Three years ago, I wrote a rough draft of a review of Kirsten E. Gillibrand’s book “Off The Sidelines” – a quasi-memoir which also fancies itself as a political self-help book for young women.
The savvy editor of my piece sent the review back to me, saying my evaluation needed a dose of more skepticism about New York’s junior senator. But if anything, the shelved review has aged very well since 2014.
Through the accidents of politics and the rise of Donald J. Trump, Kirsten Gillibrand has found herself as the perfect political foil to get national attention. Voting against all but one of the president’s cabinet appointments in January and ending the year by speaking out against Al Franken and Bill Clinton, Gillibrand has been rising to the top of a messy Democratic mosh pit. And then there was the president’s tweet yesterday, in which he responded to Gillibrand’s push for him to resign by calling her a “lightweight” who would “do anything” for a campaign contribution.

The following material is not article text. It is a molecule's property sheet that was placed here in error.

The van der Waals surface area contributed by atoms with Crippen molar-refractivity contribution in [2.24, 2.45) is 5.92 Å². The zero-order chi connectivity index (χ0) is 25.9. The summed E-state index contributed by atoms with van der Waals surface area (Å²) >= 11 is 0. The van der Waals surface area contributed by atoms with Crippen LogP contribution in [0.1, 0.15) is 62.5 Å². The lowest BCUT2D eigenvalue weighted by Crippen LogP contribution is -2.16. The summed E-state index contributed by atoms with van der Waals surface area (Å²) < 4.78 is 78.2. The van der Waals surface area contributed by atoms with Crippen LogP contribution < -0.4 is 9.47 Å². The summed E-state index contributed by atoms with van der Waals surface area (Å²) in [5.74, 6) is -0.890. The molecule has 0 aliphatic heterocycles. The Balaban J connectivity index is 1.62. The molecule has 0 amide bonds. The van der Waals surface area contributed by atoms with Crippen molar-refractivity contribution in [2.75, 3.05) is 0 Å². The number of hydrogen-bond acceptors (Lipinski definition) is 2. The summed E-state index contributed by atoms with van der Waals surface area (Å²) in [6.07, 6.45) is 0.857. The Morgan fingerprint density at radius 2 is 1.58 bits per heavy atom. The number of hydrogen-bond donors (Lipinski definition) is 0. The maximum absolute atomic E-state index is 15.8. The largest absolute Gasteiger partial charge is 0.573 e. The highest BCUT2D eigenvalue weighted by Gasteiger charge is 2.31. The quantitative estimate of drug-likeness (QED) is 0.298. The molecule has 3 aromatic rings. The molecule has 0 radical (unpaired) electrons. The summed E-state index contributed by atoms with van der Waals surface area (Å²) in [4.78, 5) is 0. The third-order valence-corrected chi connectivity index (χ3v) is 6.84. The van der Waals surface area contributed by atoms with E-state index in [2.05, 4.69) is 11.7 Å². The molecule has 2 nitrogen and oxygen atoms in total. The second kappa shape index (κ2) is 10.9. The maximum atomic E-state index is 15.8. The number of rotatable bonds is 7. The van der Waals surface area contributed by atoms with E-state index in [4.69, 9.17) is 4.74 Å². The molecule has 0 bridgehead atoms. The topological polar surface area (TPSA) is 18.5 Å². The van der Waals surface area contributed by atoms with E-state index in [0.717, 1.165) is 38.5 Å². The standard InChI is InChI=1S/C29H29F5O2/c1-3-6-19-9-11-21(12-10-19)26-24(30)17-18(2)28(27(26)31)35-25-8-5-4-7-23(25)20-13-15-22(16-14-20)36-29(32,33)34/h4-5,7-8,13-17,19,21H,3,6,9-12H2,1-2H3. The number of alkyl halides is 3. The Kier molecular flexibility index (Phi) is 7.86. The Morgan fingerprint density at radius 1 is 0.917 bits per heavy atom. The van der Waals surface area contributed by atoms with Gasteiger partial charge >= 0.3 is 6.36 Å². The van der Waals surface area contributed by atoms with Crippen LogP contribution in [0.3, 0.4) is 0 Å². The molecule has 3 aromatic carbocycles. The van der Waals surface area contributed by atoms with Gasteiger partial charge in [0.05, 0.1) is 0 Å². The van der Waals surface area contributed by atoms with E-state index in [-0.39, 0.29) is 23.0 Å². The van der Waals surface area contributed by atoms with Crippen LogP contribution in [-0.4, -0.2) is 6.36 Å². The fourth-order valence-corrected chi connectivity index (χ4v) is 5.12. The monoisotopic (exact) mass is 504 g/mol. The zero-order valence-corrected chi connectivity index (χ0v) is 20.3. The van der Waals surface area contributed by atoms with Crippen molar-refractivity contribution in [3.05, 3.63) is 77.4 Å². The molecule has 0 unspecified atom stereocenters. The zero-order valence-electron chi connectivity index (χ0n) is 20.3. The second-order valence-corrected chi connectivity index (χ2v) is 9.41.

The only thing missing from Trump’s tweet was “And I mean ANYTHING” but it was more than enough for most of us to connect the sexist dots. Perhaps garbling modern terminology but understanding Trump’s message, Senator Elizabeth Warren accused the president of “slut shaming” Gillibrand. Other female senators quickly followed suit.
Intentionally or not, Gillibrand has successfully baited the president into a fight that’s giving her more attention than ever. Underestimated and criticized for most of her career, Gillibrand could serve as a formidable foe to Trump because she’s everything that he’s not.
A Democrat who successfully unseated Republican John Sweeney in an upstate House race in 2006, Gillibrand has already shown her ability to realize political crossover dreams. Dismissed even by some Democrats when she was appointed by Gov. David Paterson to replace Hillary Clinton in the Senate in 2009, she has twice overwhelmingly won elections to hold the seat.
With her re-election campaign approaching next year, Gillibrand is surely thinking about reconsidering her pledge not to run for president in 2020. And, after all, who would you rather have a slice of pie with in a diner in Des Moines or Manchester: Kirsten Gillibrand or a certain New York governor or New York City mayor?
Meanwhile, as things get uglier every day, Gillibrand should hope that the president continues to have that itchy twitter finger.